FOX Business: The Power to Prosper
A report on consumer confidence that blew past expectations, coupled with rallying energy shares, helped boost the Dow for the second-straight day, while the Nasdaq struggled.
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As of 2:30 p.m. ET, the Dow Jones Industrial Average climbed 54.8 points, or 0.46%, to 11,577, the S&P 500 gained 4 points, or 0.34%, to 1,197 and the Nasdaq Composite fell 9.3 points, or 0.37%, to 2,518.
Consumer-driven shares like Home Depot (NYSE:HD), Hewlett-Packard (NYSE:HPQ) and Coca Cola (NYSE:KO) soared on the back of the strong data. Several energy companies, including oil giants ExxonMobil (NYSE:XOM) and Chevron (NYSE:CVX), along with smaller ones like Halliburton (NYSE:HAL) posted particularly strong performance as well.
However, the financial sector struggled, with JPMorgan Chase (NYSE:JPM) and Bank of America (NYSE:BAC) weighing the Dow down. In fact, BofA hit the lowest level since March 2009 before rebounding.
Technology companies like Cisco (NASDAQ:CSCO) and Netflix (NASDAQ:NFLX) were sharply to the downside as well, which attributed to the Nasdaq's lackluster performance.
American Airlines, and its parent company AMR (NYS:AMR), filed for Chapter 11 bankruptcy protection in U.S. Bankruptcy Court on Tuesday.
The company made the move to "become a more efficient, financially stronger, and competitive airline," Thomas Horton, incoming Chairman and CEO of AMR and American Airlines said in a release. As part of the transition, former Chairman and CEO Gerard Arpey will retire, and will be succeeded by Horton.
On the economic front, consumer confidence soared in November to the highest level since July, according to a report from the Conference Board. The gauge hit 56 from 40.9 in October, compared with expectations of a much smaller rise to 44. These data come on the heels of a very strong showing by retailers on the key Thanksgiving weekend, and Cyber Monday.
"This is a relatively good report, especially at this time of year," IHS Global Insight Senior Principal Economist Chris Christopher wrote in a research note. "The boost in consumer mood helps holiday sales, and retailers need all the help they can get.".
Federal Reserve Vice Chairman Janet Yellen also made comments on Tuesday that were seen as "dovish," and pointing to the possibility of further expansionary monetary policy by the central bank, market participants said.
The "comments suggested that [Yellen] remains in the camp of FOMC members potentially inclined to favor a further loosening of monetary policy in the near term if the outlook does not brighten or if downside risks increase," analysts at Barclays Capital wrote in a note to clients.
The Federal Reserve ended its controversial asset-buying program, often referred to as QE2, in June and has since began lengthening the maturity of its balance sheet.
The S&P/Case-Shiller composite index of 20 metropolitan areas shows home prices fell 0.6% in September on a non-seasonally adjusted basis, missing estimates of a 0.1% increase. Prices were off by the same amount on a seasonally-adjusted basis, compared with expectations of no change. Compared to last year, prices were down 3.6%, a swifter fall than the 3% economists anticipated.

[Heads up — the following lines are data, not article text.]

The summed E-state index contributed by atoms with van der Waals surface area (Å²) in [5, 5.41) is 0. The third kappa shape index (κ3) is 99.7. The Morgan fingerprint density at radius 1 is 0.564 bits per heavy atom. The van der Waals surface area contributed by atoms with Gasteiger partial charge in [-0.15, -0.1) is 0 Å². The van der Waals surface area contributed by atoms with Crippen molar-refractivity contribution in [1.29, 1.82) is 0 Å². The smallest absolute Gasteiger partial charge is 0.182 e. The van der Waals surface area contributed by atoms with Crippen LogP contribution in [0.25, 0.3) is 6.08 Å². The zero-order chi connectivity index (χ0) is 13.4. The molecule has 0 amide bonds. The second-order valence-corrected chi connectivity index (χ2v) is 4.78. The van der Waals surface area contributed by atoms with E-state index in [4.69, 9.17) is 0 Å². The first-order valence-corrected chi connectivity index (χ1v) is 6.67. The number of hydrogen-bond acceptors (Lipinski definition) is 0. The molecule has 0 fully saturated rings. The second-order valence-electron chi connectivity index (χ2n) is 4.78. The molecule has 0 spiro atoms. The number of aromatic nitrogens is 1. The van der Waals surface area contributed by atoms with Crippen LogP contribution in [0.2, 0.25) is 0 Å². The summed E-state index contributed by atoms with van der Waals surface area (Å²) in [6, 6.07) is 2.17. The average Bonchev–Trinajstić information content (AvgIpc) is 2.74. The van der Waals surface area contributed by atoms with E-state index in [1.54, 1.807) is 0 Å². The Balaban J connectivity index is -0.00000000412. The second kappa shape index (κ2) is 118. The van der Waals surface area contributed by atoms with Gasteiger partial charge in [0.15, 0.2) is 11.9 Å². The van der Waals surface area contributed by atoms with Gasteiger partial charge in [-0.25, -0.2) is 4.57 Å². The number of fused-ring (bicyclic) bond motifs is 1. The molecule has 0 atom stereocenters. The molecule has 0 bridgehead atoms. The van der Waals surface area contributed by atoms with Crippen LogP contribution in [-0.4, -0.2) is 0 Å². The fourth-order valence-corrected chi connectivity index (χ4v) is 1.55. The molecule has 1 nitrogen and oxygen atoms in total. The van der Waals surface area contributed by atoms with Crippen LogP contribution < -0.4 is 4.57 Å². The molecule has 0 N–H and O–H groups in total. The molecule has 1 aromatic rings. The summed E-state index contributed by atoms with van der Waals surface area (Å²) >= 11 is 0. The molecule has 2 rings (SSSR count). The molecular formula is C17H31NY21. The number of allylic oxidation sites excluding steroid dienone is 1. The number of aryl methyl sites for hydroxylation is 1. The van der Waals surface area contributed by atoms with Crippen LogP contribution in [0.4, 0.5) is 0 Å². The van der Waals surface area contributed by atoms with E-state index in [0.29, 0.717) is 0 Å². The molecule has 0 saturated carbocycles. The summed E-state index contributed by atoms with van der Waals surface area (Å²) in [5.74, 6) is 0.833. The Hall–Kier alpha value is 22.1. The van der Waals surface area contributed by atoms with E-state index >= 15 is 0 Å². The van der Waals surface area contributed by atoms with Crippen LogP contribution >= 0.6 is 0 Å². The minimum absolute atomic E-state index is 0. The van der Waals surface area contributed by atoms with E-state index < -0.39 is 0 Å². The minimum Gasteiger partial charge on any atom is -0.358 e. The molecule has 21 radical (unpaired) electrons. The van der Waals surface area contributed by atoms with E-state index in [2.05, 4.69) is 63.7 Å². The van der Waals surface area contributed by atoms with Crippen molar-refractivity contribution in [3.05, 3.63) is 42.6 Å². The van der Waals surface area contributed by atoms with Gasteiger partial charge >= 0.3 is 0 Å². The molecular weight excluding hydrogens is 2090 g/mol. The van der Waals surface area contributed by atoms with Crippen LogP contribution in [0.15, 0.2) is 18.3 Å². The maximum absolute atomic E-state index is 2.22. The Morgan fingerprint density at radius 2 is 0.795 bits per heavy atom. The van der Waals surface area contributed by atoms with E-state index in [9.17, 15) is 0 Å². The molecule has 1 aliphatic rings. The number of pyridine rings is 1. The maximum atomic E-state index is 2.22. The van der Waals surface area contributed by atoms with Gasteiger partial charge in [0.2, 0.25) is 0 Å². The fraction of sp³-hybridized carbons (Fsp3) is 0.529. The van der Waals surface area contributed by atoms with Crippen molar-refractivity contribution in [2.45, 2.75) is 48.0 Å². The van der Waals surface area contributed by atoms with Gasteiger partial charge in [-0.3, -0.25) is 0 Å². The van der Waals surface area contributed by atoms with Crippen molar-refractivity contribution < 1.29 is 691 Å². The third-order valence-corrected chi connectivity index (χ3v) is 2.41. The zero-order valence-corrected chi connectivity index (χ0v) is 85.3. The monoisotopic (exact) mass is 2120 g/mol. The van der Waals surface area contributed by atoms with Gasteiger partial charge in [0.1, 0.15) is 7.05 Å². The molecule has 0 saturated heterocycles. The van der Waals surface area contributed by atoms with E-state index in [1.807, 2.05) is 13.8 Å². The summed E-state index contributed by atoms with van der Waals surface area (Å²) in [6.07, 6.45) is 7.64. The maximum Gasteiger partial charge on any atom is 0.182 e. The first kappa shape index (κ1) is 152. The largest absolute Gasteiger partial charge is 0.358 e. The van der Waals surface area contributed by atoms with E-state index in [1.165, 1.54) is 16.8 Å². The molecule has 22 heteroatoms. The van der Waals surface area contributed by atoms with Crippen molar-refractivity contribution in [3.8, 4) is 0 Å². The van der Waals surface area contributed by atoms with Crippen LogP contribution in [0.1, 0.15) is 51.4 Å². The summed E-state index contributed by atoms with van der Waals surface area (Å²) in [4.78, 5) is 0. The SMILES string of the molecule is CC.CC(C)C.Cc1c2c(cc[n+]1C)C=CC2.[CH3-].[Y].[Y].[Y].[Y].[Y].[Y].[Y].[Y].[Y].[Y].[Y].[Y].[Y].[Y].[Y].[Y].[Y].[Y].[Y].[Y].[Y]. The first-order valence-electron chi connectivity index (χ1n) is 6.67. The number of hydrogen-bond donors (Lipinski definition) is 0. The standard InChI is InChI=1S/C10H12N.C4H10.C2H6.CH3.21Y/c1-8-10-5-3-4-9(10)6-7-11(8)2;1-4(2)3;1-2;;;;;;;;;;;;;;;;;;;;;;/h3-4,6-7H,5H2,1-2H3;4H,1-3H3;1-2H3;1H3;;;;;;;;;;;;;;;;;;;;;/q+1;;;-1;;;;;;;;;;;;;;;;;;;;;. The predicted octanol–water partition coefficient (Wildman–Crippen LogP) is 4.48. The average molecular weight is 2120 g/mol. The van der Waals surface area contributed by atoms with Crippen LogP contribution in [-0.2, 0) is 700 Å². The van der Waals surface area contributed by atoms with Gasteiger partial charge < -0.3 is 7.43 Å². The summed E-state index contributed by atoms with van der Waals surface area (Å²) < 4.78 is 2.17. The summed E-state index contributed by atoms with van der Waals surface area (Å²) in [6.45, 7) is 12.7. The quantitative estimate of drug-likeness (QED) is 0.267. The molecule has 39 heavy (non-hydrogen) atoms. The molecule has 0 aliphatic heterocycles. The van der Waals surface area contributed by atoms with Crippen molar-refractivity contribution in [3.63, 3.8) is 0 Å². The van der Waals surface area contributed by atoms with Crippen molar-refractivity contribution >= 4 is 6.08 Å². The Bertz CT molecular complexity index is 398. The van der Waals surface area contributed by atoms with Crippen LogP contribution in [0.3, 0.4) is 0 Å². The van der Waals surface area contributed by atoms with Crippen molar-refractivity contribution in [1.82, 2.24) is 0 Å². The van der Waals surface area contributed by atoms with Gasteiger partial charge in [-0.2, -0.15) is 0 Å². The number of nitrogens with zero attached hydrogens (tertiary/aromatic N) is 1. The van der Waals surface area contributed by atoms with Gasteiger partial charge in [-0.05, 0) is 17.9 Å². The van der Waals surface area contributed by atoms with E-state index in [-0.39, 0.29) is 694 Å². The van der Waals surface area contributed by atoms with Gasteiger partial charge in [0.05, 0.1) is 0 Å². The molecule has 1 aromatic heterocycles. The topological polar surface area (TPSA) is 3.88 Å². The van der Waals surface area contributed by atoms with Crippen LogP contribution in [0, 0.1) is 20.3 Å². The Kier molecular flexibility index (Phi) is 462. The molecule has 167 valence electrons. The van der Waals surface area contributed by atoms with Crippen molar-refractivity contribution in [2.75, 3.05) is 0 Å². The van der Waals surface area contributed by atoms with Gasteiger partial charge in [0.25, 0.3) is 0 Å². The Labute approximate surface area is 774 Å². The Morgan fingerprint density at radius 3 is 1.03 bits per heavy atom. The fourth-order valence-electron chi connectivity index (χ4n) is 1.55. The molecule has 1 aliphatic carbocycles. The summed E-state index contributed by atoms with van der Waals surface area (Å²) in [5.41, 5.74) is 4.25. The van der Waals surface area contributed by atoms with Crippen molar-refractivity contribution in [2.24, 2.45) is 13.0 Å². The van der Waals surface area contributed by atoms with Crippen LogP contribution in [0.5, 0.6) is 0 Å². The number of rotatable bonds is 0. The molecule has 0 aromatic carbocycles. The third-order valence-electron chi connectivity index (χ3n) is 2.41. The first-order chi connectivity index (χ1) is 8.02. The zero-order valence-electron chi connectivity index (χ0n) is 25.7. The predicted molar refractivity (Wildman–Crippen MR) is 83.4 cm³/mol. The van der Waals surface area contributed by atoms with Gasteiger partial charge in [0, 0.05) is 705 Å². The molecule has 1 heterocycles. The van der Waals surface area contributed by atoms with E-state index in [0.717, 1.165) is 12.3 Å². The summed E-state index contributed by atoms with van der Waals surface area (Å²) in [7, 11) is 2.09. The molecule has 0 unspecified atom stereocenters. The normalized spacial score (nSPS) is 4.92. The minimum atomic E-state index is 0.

Home prices have been negatively affected by weak demand, tight lending conditions and a high supply of homes on the market.
As has been the case in many sessions prior, traders have been focused on Europe's debt crisis.
Italy sold €7.5 billion at a bond auction on Tuesday, which is at the high range of the €5 to €8 billion target, indicating relatively strong demand. However, the country was forced to pay yields that were both well above what it had paid in prior auctions, and considerably higher than the 7% level on numerous maturities. The higher the yield the country pays, the higher its borrowing costs, and therefore the greater the chances that it won't be able to finance itself on the private markets.
European leaders will be meeting at a summit on Tuesday to discuss the next aid tranche for Greece and a plan to utilize the European Financial Stability Fund to help stem the two-year-old sovereign debt crisis. Market participants say there could be significant reaction to releases from the meeting.
European blue chips rose 0.56% while the euro climbed 0.11% to $1.333.
Energy markets were higher following big gains in the prior session. The benchmark crude oil contract traded in New York rose $1.54, or 1.6%, to $99.76 a barrel. Wholesale RBOB gasoline gained 2 cents, or 0.83%, to $2.54 a gallon.
In metals, gold rose $8.50, or 0.5%, to $1,723 a troy ounce. Treasury yields continued rising for a second-straight day. The benchmark 10-year note yields 1.990% from 1.983%.
European blue chips rose 0.56%, the English FTSE 100 gained 0.46% to 5,337 and the German DAX climbed 0.95% to 5,800.
In Asia, the Japanese Nikkei 225 soared 2.3% to 8,478 and the Chinese Hang Seng jumped 1.2% to 18,256.